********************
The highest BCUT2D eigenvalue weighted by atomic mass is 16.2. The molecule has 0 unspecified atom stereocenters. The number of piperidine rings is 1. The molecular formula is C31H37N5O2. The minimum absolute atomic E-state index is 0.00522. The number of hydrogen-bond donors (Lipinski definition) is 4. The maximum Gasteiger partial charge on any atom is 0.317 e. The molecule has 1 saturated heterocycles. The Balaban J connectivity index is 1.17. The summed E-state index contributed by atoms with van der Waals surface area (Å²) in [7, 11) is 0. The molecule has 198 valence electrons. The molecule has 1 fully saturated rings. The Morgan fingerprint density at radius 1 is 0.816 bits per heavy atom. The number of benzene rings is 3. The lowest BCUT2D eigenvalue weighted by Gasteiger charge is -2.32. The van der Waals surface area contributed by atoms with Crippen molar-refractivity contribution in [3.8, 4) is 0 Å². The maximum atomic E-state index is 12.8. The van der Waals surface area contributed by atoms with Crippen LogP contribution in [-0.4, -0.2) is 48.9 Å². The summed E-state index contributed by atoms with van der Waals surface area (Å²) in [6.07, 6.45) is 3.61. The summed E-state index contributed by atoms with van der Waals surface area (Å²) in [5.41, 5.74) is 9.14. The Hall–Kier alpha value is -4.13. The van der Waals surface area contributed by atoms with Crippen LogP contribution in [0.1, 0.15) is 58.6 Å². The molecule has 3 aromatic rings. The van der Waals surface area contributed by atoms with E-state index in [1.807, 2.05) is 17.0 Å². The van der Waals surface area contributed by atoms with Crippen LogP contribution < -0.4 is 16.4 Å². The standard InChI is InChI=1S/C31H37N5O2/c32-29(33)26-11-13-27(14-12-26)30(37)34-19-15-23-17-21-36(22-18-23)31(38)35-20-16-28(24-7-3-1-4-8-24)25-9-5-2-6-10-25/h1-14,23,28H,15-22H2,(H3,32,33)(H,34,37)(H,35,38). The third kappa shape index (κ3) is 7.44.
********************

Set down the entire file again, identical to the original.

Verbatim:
The highest BCUT2D eigenvalue weighted by atomic mass is 16.2. The molecule has 0 unspecified atom stereocenters. The number of piperidine rings is 1. The molecular formula is C31H37N5O2. The minimum absolute atomic E-state index is 0.00522. The number of hydrogen-bond donors (Lipinski definition) is 4. The maximum Gasteiger partial charge on any atom is 0.317 e. The molecule has 1 saturated heterocycles. The Balaban J connectivity index is 1.17. The summed E-state index contributed by atoms with van der Waals surface area (Å²) in [7, 11) is 0. The molecule has 198 valence electrons. The molecule has 1 fully saturated rings. The Morgan fingerprint density at radius 1 is 0.816 bits per heavy atom. The number of benzene rings is 3. The lowest BCUT2D eigenvalue weighted by Gasteiger charge is -2.32. The van der Waals surface area contributed by atoms with Crippen molar-refractivity contribution in [3.8, 4) is 0 Å². The maximum atomic E-state index is 12.8. The van der Waals surface area contributed by atoms with Crippen LogP contribution in [-0.4, -0.2) is 48.9 Å². The summed E-state index contributed by atoms with van der Waals surface area (Å²) in [6.07, 6.45) is 3.61. The summed E-state index contributed by atoms with van der Waals surface area (Å²) in [5.41, 5.74) is 9.14. The Hall–Kier alpha value is -4.13. The van der Waals surface area contributed by atoms with Crippen LogP contribution in [0.1, 0.15) is 58.6 Å². The molecule has 3 aromatic rings. The van der Waals surface area contributed by atoms with E-state index in [1.807, 2.05) is 17.0 Å². The van der Waals surface area contributed by atoms with Crippen LogP contribution < -0.4 is 16.4 Å². The standard InChI is InChI=1S/C31H37N5O2/c32-29(33)26-11-13-27(14-12-26)30(37)34-19-15-23-17-21-36(22-18-23)31(38)35-20-16-28(24-7-3-1-4-8-24)25-9-5-2-6-10-25/h1-14,23,28H,15-22H2,(H3,32,33)(H,34,37)(H,35,38). The third kappa shape index (κ3) is 7.44.